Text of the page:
7 Reasons to Rethink Your Blogging Strategy: New Research
Do you blog?
This article examines new research that shows blogging is here to stay.
Like many social media tools, blogs have seen a steady increase in numbers and influence over the last several years.
Number of Blogs Grows
If people are adding nearly 3 million blogs per month, surely this is a tool worth understanding and maximizing. That is the conclusion Technorati reached in their 2011 State of the Blogosphere Report.
In this report, bloggers fall into one of five categories:
- Hobbyist—Someone who blogs for fun and doesn’t report any income from blogging (this represents 60% of the study).
- Professional Part-time—These people typically blog to supplement their income and blog about personal musings or technology (approximately 9% of respondents).
- Professional Full–time—These individuals make their living by blogging, but typically work freelance (approximately 9% of respondents).
- Corporate—Corporate bloggers blog full-time as part of their job or are contracted to blog full-time for a company (8% of respondents).
- Entrepreneur—Entrepreneurs blog for a company or organization they own (13% of respondents).
***Please note that Technorati’s data is heavily skewed by the presence of 60% hobbyist bloggers—people who blog as a way to express themselves or influence their community, but don’t seek to make money. I will focus on results from the 40% of bloggers who have a business objective with their blogging.
#1: Bloggers are young, educated and experienced
Bloggers come from all over the world and span the age range. But with that diversity come some commonalities worth noting. (Go here to see all the statistical comparisons made by Technorati.)
Nearly 60% of bloggers are between the ages of 25 and 44.
Most bloggers are highly educated, with almost 30% having college degrees and an additional 50% who have started or completed a graduate degree.
Most bloggers have been blogging for at least 2 years.
The average number of blogs managed by each respondent is three, up from two in 2010.
40% of bloggers spend more than 3 hours a week working on their blog.
A majority of bloggers updates their blog at least two to three times per week.
#2: Bloggers help brands
Technorati found that a surprising one-third of bloggers have work experience in traditional media as journalists and in other capacities. They also found that consumers are increasingly putting their trust in blogs versus traditional media.
This reflects a major shift in marketing for brands of all sizes. Brands must become friendly with bloggers. If 40% of all blogs are business-oriented, that means there are around 72 million business blogs. Many of these represent an opportunity for you to foster mutually beneficial relationships with bloggers.
Not convinced? Check this out: 65% of bloggers follow brands on social media and most bloggers write regularly about the brands they follow.
#3: A growing number of consumers trust blogs
As expected, consumers receive their information primarily through friends, whether in real life or on social media. Of all social media platforms, consumers trust information they receive through blogs more than Facebook or Twitter.
Consumers are almost as likely to share information they find on a blog as from a newspaper or magazine.
Consumers are most likely to share information they find on blogs through email and Facebook with Twitter being the third most likely.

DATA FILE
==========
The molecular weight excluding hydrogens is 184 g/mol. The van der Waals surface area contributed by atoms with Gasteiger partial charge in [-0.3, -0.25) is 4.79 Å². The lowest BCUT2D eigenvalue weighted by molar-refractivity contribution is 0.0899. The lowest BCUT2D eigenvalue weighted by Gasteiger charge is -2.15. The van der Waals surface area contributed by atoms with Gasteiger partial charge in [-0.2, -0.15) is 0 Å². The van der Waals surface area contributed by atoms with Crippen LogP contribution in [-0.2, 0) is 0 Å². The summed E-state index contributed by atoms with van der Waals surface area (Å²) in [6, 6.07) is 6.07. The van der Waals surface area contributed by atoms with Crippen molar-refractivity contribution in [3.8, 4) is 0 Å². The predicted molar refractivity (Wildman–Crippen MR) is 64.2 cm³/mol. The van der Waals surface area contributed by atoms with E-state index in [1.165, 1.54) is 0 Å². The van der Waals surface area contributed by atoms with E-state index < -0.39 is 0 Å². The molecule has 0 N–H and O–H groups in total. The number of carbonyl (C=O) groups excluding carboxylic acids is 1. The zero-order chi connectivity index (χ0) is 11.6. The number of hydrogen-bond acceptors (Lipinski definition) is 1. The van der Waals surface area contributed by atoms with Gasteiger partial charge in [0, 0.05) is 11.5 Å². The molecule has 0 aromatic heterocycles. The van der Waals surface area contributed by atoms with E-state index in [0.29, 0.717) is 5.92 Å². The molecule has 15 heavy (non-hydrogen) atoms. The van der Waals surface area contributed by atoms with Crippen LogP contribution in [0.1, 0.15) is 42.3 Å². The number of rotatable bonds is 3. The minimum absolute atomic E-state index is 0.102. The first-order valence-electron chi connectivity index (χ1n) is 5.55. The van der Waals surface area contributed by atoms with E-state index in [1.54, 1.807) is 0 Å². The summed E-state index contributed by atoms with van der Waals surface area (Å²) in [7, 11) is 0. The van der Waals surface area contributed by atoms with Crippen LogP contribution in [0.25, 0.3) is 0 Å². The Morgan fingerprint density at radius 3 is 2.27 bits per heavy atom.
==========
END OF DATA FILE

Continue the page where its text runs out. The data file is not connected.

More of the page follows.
#4: Bloggers depend increasingly on social media
Bloggers get their inspiration and insights from social media.
Bloggers spend 10-12 hours weekly on social media sites, with 14% spending at least 21 hours. Additionally, bloggers spend another 8 hours weekly reading other blogs.
Bloggers “like” Facebook.
Over 90% of bloggers use Facebook and at least 65% of non-corporate professional bloggers have a Facebook page for their blog.
The primary way bloggers use Facebook is to promote their blog, but a significant 61% of entrepreneurs also use Facebook to market their business.
Twitter is very important for bloggers.
Over 80% of bloggers use Twitter and all professional bloggers have at least 1000 followers.
Around 80% of bloggers use Twitter to promote their blog.
Bloggers are early adopters of Google+.
This is one of the first studies I’ve seen on Google+ adoption. Over 60% of all surveyed bloggers have a Google+ account, but few had established a page.
Here are some of the ways bloggers use Google+:
Bloggers have a diverse social media toolkit.
Not surprisingly, LinkedIn and YouTube are the top social media platforms used by bloggers. At least 30% of professional bloggers also make use of StumbleUpon, Delicious and Digg.
The most effective social tools for driving traffic are Facebook and Twitter, with LinkedIn being a distant third.
#5: Bloggers use multimedia
Around 90% of bloggers use some form of media in their posts, with photos being the most popular.
Videos are also widely used by almost 50% of all bloggers.
#6: Bloggers are earning money through their blogs
While only 14% of bloggers earn a salary through blogging, bloggers are increasingly finding ways to earn money through advertising and brand partnerships. If you’re interested in knowing how bloggers approach revenue and advertising, see these interesting results.
#7: Bloggers are increasing their activities
Professional bloggers are generally increasing their blogging activity since they started blogging.
How about you? Do your 2012 business plans include blogging? Leave your questions and comments in the box below.
Phil Mershon is the director of events for Social Media Examiner. He has worked nearly 25 years in corporate training and management. Phil is also a professional jazz and church musician. Other posts by Phil Mershon »